7 Ways to Achieve High Levels of Classroom Productivity – Lee Watanabe-Crockett

1.jpg

When it comes to classroom productivity, the ideal classroom is a happy one. It means students are creating solutions and projects that have meaning and purpose. They gladly take initiatives and assume responsible ownership of class time. Above all, it means students are loving their learning.

Achieving high levels of classroom productivity means making sure students are interested and invested in tasks that develop higher-order thinking and problem-solving abilities. Not only are they involved in constructive pursuits and being given mindful assessments, they are learning independence and accountability and having a blast doing it. Now that’s learning with a purpose.

The joy a teacher gets from knowing students look forward to coming to class is indescribable. It’s one of those things you have to experience to understand. The good news is every teacher can have that feeling. These classroom productivity tips are applicable to many classroom environments. Hopefully, they help you in yours.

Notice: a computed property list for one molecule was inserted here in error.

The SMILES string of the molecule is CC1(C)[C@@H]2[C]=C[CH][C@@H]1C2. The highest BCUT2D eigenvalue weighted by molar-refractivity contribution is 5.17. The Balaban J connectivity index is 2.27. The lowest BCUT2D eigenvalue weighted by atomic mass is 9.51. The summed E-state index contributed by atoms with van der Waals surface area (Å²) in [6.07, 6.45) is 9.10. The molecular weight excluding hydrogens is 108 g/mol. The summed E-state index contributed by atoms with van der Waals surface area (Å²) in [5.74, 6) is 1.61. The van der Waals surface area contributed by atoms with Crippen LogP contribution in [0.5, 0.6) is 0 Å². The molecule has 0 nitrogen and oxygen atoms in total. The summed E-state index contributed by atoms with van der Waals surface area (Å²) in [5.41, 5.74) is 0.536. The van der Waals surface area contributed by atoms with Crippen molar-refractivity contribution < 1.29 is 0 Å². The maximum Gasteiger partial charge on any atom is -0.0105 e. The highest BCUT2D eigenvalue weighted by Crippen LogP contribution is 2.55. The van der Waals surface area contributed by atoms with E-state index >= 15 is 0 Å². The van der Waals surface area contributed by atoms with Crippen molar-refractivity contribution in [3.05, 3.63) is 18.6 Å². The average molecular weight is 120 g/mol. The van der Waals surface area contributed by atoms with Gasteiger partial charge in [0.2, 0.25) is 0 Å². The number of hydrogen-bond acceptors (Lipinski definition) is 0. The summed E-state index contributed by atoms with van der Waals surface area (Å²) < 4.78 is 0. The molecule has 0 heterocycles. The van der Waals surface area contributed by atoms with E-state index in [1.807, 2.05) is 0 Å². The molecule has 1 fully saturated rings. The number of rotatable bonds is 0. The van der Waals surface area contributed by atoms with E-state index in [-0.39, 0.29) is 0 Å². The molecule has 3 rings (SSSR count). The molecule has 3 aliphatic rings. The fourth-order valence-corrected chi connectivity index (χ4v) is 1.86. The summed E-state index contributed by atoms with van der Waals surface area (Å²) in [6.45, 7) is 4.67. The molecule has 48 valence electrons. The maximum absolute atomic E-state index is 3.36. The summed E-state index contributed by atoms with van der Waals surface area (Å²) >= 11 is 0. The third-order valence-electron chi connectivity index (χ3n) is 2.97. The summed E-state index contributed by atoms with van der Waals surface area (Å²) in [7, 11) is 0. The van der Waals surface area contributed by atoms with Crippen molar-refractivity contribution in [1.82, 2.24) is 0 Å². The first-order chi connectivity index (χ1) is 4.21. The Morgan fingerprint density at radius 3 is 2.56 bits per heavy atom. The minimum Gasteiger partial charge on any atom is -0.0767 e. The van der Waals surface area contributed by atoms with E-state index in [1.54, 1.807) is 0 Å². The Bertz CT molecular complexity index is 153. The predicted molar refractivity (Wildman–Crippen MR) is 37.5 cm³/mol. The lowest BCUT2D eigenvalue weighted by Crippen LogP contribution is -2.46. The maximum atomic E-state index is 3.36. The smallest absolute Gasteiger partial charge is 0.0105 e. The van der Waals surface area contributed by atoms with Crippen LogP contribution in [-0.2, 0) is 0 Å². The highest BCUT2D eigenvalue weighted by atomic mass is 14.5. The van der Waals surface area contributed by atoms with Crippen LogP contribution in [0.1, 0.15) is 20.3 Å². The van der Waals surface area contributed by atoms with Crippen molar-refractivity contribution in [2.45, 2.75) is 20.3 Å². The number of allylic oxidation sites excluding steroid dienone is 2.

7 Pathways to Better Classroom Productivity

It’s easy to confuse productivity with speed of output. That’s not the essence of being productive. We can complete 100 trivial tasks in a day and say we were productive, but is that really true? What do we have to show at the end of the day? What have we done besides waste time on unimportant matters? Can we say “I really accomplished something today” and mean it?

Productivity isn’t about “getting stuff done.” It’s about getting stuff done with purpose.

You can always tell the level of interest students have. It can be used to help you measure productivity levels:

  • Are students focused and engaged?
  • Are they happy and attentive?
  • Are they asking deep, meaningful questions?
  • Are they excited about showing the results of their work?
  • Are they talking about their work with peers and parents?
  • Are they challenging themselves and each other to improve?

These are all traits of a productive classroom. Granted, there’s no specific formula for higher productivity. You can, however, use critical observation to decide what approach you could use

1. Build a Safe Space

Everyone deserves the chance to learn in a supportive environment. This applies to both intellectual and emotional classroom elements. Any classroom should make every student feel welcome. Maybe this means a time for peer-to-peer orientation. You can give students time to get to know each other and connect personally.